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Mastering the Certificate level
Here we offer hints and tips on how to approach the six modules of the Certificate Level exams. To get started, here is more on Business and Finance and Mangement Information
BUSINESS AND FINANCE
Think like a business owner, not a student: If you take a bird’s-eye view of the Business and Finance syllabus, you’ll notice that it largely revolves around the needs of a business. Thinking like a student isn’t quite going to cut it.
Put yourself in the shoes of a business owner and think of the challenges you’ll face. Do this while you study for the exam, when you revise, and when you actually take the exam – you’ll find it makes studying and revising easier, and also gets you one step closer to acing your actual exam.
If in doubt, read the question (again): Often students end up picking an answer after just skim-reading a question – this is dangerous and can cost marks unnecessarily. Read the question thoroughly, word by word, sentence by sentence, and then pick an answer. If you’ve any doubt about the answer, or if you think it’s too obvious or too simple, re-read the question and then make your decision.
Never leave a question unanswered, even if you think you have no idea what the answer is.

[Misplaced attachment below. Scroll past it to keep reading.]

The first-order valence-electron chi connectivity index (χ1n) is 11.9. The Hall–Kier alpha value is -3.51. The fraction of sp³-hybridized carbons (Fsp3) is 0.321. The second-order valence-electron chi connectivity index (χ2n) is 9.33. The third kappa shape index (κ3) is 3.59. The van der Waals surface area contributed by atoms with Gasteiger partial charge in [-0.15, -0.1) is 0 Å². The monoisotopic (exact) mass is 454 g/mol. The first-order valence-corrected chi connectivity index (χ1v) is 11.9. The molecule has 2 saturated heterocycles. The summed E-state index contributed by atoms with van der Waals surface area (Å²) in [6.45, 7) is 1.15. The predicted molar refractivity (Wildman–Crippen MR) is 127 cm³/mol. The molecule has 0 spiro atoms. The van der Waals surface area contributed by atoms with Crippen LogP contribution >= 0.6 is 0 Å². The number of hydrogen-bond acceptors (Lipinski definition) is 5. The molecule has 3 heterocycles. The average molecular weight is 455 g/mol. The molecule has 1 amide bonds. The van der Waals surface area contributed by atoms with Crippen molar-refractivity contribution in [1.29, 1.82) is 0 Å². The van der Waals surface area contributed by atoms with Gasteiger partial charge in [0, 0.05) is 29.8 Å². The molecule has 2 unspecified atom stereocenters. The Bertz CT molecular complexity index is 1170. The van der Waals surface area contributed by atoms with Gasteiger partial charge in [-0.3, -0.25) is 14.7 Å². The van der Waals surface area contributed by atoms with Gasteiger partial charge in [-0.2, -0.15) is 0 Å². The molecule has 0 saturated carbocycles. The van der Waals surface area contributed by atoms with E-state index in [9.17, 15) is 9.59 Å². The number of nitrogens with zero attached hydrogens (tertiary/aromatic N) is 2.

Of course, studying and revising well will mean you shouldn’t find yourself in this situation to begin with.
Focus on the fundamentals: The syllabus is incredibly vast, so you may feel overwhelmed by the amount you need to know. The great part of it though is the fact that the fundamentals remain strong and consistent for the entire syllabus. In this exam, the fundamentals are that the value of any and every asset/project/firm is always based on the Present Value of its Future Expectations. Another fundamental rule is that profit is not the same as cash flow because of accounting conventions (such as depreciation, amortisation or accruals).
Practise every single question twice: Make sure you practise every single question in the question bank, twice. The first time round, do it chapter by chapter, and only look at the solution if you really need to. The second time round, create “equivalent mocks” by doing the questions in random order, but maintaining the suggested weights of each section/chapter. In this round do not look at the solutions while practising, even if you don’t know the answer. The idea is to simulate exam conditions. Your actual exam will not have questions in a chapter-by-chapter order, so you want to train yourself to be able to jump from different topics instantly. This will also help you see how everything is related.
Do “equivalent mocks” in 80% of the actual allocated time: When practising questions the second time round, try as hard as you can to complete an equivalent mock in 80% of the allocated time. This technique will build your speed incredibly well, and gives you ‘extra time’ in the actual exam to deal with any surprises, mind-blocks, and other concerns.
Before you take a Certificate Level exam, be sure to read the syllabus, access the exam resources, including a sample exam and download the exam guide, go to icaew.com/examresources.
• Thanks to ICAEW for this article
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